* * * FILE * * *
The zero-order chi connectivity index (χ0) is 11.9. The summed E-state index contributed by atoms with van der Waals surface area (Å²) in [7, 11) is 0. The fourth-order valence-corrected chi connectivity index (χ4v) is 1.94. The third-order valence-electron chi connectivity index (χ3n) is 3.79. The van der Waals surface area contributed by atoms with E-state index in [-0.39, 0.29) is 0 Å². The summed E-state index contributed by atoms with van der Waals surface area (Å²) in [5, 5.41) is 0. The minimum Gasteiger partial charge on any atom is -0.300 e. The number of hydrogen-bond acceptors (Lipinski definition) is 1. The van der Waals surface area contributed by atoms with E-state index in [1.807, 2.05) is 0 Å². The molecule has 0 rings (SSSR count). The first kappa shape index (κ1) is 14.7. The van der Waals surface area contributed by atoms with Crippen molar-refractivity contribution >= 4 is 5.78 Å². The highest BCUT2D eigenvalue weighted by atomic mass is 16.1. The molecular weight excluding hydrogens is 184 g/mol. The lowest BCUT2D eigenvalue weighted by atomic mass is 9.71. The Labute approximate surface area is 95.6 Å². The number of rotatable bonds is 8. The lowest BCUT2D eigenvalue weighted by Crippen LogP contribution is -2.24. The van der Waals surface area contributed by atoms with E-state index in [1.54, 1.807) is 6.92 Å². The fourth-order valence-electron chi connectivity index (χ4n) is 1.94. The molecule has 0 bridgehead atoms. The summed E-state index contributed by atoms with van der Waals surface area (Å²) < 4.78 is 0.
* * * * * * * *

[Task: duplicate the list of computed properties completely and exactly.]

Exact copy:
The zero-order chi connectivity index (χ0) is 11.9. The summed E-state index contributed by atoms with van der Waals surface area (Å²) in [7, 11) is 0. The fourth-order valence-corrected chi connectivity index (χ4v) is 1.94. The third-order valence-electron chi connectivity index (χ3n) is 3.79. The van der Waals surface area contributed by atoms with E-state index in [-0.39, 0.29) is 0 Å². The summed E-state index contributed by atoms with van der Waals surface area (Å²) in [5, 5.41) is 0. The minimum Gasteiger partial charge on any atom is -0.300 e. The number of hydrogen-bond acceptors (Lipinski definition) is 1. The van der Waals surface area contributed by atoms with E-state index in [1.807, 2.05) is 0 Å². The molecule has 0 rings (SSSR count). The first kappa shape index (κ1) is 14.7. The van der Waals surface area contributed by atoms with Crippen molar-refractivity contribution >= 4 is 5.78 Å². The highest BCUT2D eigenvalue weighted by atomic mass is 16.1. The molecular weight excluding hydrogens is 184 g/mol. The lowest BCUT2D eigenvalue weighted by atomic mass is 9.71. The Labute approximate surface area is 95.6 Å². The number of rotatable bonds is 8. The lowest BCUT2D eigenvalue weighted by Crippen LogP contribution is -2.24. The van der Waals surface area contributed by atoms with E-state index in [1.54, 1.807) is 6.92 Å². The fourth-order valence-electron chi connectivity index (χ4n) is 1.94. The molecule has 0 bridgehead atoms. The summed E-state index contributed by atoms with van der Waals surface area (Å²) < 4.78 is 0.